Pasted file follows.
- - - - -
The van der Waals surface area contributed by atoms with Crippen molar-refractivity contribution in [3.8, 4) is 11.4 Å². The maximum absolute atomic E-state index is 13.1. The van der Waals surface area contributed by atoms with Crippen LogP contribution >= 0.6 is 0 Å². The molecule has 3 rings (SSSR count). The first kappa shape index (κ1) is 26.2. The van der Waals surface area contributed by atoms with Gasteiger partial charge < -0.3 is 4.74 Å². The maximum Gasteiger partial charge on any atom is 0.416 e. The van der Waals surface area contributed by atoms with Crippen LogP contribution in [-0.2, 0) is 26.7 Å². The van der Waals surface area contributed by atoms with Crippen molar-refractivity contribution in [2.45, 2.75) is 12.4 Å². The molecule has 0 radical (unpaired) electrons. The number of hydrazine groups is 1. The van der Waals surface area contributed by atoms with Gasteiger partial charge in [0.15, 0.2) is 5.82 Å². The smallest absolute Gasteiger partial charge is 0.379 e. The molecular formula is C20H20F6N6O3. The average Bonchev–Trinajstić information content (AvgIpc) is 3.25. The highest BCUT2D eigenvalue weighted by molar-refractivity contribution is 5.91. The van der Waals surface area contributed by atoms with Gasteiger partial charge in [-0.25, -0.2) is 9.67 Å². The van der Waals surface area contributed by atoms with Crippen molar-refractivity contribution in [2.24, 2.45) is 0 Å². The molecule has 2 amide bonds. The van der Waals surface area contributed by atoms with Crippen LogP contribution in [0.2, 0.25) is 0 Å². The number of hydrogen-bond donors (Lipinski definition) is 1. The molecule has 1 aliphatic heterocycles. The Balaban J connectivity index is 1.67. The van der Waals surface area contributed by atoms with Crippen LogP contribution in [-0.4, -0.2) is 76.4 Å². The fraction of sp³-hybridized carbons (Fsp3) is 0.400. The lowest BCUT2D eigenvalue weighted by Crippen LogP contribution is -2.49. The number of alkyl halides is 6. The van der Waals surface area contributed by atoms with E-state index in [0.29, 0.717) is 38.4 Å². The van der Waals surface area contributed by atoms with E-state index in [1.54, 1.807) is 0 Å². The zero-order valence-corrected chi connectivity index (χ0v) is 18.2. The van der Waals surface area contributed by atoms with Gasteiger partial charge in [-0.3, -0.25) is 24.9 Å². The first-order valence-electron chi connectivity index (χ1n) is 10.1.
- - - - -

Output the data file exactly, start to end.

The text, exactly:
The van der Waals surface area contributed by atoms with Crippen molar-refractivity contribution in [3.8, 4) is 11.4 Å². The maximum absolute atomic E-state index is 13.1. The van der Waals surface area contributed by atoms with Crippen LogP contribution >= 0.6 is 0 Å². The molecule has 3 rings (SSSR count). The first kappa shape index (κ1) is 26.2. The van der Waals surface area contributed by atoms with Gasteiger partial charge < -0.3 is 4.74 Å². The maximum Gasteiger partial charge on any atom is 0.416 e. The van der Waals surface area contributed by atoms with Crippen LogP contribution in [-0.2, 0) is 26.7 Å². The van der Waals surface area contributed by atoms with Crippen molar-refractivity contribution in [2.45, 2.75) is 12.4 Å². The molecule has 0 radical (unpaired) electrons. The number of hydrazine groups is 1. The van der Waals surface area contributed by atoms with Gasteiger partial charge in [0.15, 0.2) is 5.82 Å². The smallest absolute Gasteiger partial charge is 0.379 e. The molecular formula is C20H20F6N6O3. The average Bonchev–Trinajstić information content (AvgIpc) is 3.25. The highest BCUT2D eigenvalue weighted by molar-refractivity contribution is 5.91. The van der Waals surface area contributed by atoms with Gasteiger partial charge in [-0.25, -0.2) is 9.67 Å². The van der Waals surface area contributed by atoms with Crippen molar-refractivity contribution in [2.24, 2.45) is 0 Å². The molecule has 2 amide bonds. The van der Waals surface area contributed by atoms with Crippen LogP contribution in [0.2, 0.25) is 0 Å². The number of hydrogen-bond donors (Lipinski definition) is 1. The molecule has 1 aliphatic heterocycles. The Balaban J connectivity index is 1.67. The van der Waals surface area contributed by atoms with Crippen LogP contribution in [-0.4, -0.2) is 76.4 Å². The fraction of sp³-hybridized carbons (Fsp3) is 0.400. The lowest BCUT2D eigenvalue weighted by Crippen LogP contribution is -2.49. The number of alkyl halides is 6. The van der Waals surface area contributed by atoms with E-state index in [0.29, 0.717) is 38.4 Å². The van der Waals surface area contributed by atoms with E-state index in [1.54, 1.807) is 0 Å². The zero-order valence-corrected chi connectivity index (χ0v) is 18.2. The van der Waals surface area contributed by atoms with Gasteiger partial charge in [-0.3, -0.25) is 24.9 Å². The first-order valence-electron chi connectivity index (χ1n) is 10.1.